Effects of ASA on Prostate Tissue
Aspirin affects many physiological processes through its anti-inflammatory actions. Various cancers, including prostate cancer, appear to utilize inflammatory signals to facilitate their growth and progression.
We hypothesize that oral aspirin acts directly on prostate epithelial cells to alter COX-2-related metabolism and inhibit prostate cell growth.
|Study Design:||Allocation: Randomized
Intervention Model: Parallel Assignment
Masking: Double Blind (Participant, Care Provider, Investigator, Outcomes Assessor)
Primary Purpose: Prevention
|Official Title:||In Vivo Molecular Effects of Aspirin on Prostate Tissue|
- Assess the effect of oral aspirin on in vivo prostate epithelial cells. [ Time Frame: 6 months ]
- Changes in COX-2 and COX-2 related gene expression in prostate biopsy tissue before and after the intervention; effects of the intervention on measures of apoptosis and cell cycle; effects of the intervention on global prostate gene expression. [ Time Frame: 6 months ]
- To measure changes in COX-2 and COX-2 related gene expression in prostate biopsy tissue before and after a 6 month intervention with enteric coated aspirin (325mg/day). [ Time Frame: 6 months ]
|Study Start Date:||December 2005|
|Study Completion Date:||December 2015|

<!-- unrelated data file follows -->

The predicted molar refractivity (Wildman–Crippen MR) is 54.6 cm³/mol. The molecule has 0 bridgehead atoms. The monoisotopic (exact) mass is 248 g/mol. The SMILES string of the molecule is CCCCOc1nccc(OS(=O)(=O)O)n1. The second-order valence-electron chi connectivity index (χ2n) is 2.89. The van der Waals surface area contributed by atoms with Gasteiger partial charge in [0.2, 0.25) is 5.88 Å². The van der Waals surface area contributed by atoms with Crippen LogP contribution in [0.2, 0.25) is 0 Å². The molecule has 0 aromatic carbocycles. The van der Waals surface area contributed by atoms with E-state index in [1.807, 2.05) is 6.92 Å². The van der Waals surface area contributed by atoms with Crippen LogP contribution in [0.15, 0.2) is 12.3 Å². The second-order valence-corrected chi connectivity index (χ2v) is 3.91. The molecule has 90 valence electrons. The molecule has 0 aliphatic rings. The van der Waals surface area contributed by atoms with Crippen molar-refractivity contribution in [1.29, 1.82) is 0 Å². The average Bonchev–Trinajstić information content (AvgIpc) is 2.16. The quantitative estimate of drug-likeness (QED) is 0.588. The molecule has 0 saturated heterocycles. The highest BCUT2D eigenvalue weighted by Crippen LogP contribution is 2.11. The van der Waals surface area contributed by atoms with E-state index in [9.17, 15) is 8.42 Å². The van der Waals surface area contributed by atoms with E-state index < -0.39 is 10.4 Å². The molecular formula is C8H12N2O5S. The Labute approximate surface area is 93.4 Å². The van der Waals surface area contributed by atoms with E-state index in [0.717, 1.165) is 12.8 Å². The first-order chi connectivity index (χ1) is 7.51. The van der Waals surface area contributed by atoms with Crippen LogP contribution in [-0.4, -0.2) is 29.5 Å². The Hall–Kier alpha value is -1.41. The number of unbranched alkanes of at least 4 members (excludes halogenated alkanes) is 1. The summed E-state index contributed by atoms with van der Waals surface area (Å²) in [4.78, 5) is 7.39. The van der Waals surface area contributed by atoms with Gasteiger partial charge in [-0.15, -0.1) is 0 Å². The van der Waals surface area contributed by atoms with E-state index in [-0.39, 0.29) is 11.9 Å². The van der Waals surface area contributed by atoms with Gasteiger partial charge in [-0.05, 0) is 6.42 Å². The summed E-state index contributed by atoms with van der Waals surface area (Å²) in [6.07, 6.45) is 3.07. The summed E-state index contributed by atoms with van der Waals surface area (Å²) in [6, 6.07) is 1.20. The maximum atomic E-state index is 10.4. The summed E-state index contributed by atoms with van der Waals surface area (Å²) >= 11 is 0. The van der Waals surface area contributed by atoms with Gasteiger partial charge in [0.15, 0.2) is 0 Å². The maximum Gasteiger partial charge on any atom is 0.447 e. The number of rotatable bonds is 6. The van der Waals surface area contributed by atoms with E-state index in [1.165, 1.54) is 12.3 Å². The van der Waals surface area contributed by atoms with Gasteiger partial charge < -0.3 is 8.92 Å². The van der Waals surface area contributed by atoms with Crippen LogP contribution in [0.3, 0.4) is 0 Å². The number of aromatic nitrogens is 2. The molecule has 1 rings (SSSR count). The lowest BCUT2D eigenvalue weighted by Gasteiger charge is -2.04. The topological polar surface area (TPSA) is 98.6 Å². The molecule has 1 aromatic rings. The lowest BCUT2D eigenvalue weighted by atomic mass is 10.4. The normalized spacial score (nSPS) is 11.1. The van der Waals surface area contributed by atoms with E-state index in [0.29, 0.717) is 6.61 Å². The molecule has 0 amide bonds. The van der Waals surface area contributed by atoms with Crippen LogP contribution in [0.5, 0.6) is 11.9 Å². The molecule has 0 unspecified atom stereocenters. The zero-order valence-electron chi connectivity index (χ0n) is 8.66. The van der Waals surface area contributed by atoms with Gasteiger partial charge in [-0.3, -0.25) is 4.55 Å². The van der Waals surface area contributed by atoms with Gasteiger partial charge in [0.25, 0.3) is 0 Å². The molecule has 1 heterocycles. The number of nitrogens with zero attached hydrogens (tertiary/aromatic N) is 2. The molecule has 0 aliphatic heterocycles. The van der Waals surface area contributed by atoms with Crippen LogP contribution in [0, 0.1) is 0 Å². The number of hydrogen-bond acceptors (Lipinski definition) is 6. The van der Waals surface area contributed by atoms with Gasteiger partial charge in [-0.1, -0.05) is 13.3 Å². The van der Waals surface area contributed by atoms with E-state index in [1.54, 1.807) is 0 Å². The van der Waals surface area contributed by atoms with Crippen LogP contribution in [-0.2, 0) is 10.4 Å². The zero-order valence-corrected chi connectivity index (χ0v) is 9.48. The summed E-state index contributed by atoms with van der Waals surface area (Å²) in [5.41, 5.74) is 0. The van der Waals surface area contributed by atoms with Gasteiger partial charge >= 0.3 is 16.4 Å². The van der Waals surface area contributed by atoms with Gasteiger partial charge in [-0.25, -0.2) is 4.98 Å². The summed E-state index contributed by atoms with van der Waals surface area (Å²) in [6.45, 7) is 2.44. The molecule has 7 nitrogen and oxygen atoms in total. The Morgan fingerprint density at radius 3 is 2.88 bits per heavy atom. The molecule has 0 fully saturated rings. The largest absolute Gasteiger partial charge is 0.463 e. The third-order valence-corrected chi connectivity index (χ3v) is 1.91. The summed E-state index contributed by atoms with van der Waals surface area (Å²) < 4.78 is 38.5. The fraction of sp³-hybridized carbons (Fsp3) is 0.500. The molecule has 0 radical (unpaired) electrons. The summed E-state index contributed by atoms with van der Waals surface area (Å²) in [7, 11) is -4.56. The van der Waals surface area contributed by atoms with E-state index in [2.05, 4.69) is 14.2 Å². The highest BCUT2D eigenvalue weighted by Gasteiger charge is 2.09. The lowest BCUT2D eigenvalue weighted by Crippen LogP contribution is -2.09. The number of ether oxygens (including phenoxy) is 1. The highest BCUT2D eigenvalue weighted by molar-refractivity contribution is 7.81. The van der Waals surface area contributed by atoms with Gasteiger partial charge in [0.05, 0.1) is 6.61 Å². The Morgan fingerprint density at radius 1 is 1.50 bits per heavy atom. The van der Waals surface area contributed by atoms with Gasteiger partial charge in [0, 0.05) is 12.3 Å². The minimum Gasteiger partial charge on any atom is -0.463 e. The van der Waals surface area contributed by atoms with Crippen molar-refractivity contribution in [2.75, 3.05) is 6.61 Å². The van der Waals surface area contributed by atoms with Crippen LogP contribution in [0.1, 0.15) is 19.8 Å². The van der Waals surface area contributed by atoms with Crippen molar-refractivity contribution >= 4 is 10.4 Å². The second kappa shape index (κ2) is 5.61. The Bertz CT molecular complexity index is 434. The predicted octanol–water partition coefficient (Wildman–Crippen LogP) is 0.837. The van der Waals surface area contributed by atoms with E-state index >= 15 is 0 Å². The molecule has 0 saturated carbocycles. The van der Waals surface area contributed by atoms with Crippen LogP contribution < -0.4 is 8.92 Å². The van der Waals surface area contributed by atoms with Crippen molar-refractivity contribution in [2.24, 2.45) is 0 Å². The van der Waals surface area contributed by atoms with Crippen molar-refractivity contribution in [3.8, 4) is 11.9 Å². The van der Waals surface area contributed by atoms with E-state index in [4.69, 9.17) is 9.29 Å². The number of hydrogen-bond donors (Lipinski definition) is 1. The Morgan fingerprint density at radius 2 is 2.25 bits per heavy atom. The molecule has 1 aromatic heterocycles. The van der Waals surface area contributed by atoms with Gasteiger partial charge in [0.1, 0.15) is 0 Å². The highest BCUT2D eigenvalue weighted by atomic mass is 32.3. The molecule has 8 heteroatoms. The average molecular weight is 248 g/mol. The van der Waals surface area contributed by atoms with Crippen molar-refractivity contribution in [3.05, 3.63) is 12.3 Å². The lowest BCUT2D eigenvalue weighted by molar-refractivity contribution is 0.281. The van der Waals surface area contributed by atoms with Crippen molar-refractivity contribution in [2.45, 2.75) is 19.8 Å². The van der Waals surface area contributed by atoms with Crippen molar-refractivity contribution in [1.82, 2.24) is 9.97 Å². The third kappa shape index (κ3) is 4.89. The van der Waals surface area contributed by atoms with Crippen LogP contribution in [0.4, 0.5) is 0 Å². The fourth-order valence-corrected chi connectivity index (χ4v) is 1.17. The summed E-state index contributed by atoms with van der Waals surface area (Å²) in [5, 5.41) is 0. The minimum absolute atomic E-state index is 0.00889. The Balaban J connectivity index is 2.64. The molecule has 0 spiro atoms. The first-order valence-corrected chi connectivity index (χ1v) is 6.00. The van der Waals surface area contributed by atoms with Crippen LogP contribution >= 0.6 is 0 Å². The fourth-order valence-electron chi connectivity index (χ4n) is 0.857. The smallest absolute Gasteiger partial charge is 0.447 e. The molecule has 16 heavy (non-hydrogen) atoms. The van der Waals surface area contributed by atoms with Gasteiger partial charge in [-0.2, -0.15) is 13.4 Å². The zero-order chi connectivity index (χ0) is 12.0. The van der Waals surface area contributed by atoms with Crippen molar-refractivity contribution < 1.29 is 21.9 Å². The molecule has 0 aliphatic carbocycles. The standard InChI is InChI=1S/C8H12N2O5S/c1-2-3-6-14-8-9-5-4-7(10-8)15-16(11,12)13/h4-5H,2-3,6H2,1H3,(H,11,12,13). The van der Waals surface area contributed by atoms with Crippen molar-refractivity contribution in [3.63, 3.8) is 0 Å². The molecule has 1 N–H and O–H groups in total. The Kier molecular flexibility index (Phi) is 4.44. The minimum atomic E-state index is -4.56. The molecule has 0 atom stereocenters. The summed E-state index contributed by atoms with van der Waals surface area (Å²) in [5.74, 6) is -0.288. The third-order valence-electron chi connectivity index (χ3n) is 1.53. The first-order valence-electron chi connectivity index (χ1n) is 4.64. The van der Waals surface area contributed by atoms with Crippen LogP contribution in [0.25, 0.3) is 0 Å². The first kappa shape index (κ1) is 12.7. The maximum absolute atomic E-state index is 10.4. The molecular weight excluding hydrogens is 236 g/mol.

|Primary Completion Date:||December 2015 (Final data collection date for primary outcome measure)|
Active Comparator: Group A
Enteric coated aspirin 325mg, one tablet orally every day for six months prior to prostate biopsy.
325mg, one tablet orally, six months
Placebo Comparator: Group B
Enteric coated placebo, one tablet orally every day for six months prior to prostate biopsy.
325mg, one tablet orally every day, 6 months
Prostate cancer is the most common non-cutaneous malignancy in men and is the second leading cause of cancer death among U.S. men. 221,000 new cases and 29,000 deaths are expected in 2003. The incidence of prostate cancer diagnosis is increasing at 3% per year. Prostate specific antigen (PSA) screening has resulted in improvements in early diagnosis of prostate cancer. However, available treatments all may have a significant negative effect on quality of life.
Studies have implicated a beneficial association between ASA use and a lower risk of other types of malignancies, including stomach, esophageal, breast, ovarian, and prostate cancer. There is significant evidence to suggest that aspirin has a protective effect against prostate cancer.
Please refer to this study by its ClinicalTrials.gov identifier: NCT00234299
|United States, Washington|
|VA Puget Sound Health Care Service|
|Seattle, Washington, United States, 98108|
|Principal Investigator:||Daniel W Lin, MD||Veteran's Administration Puget Sound Health Care Service|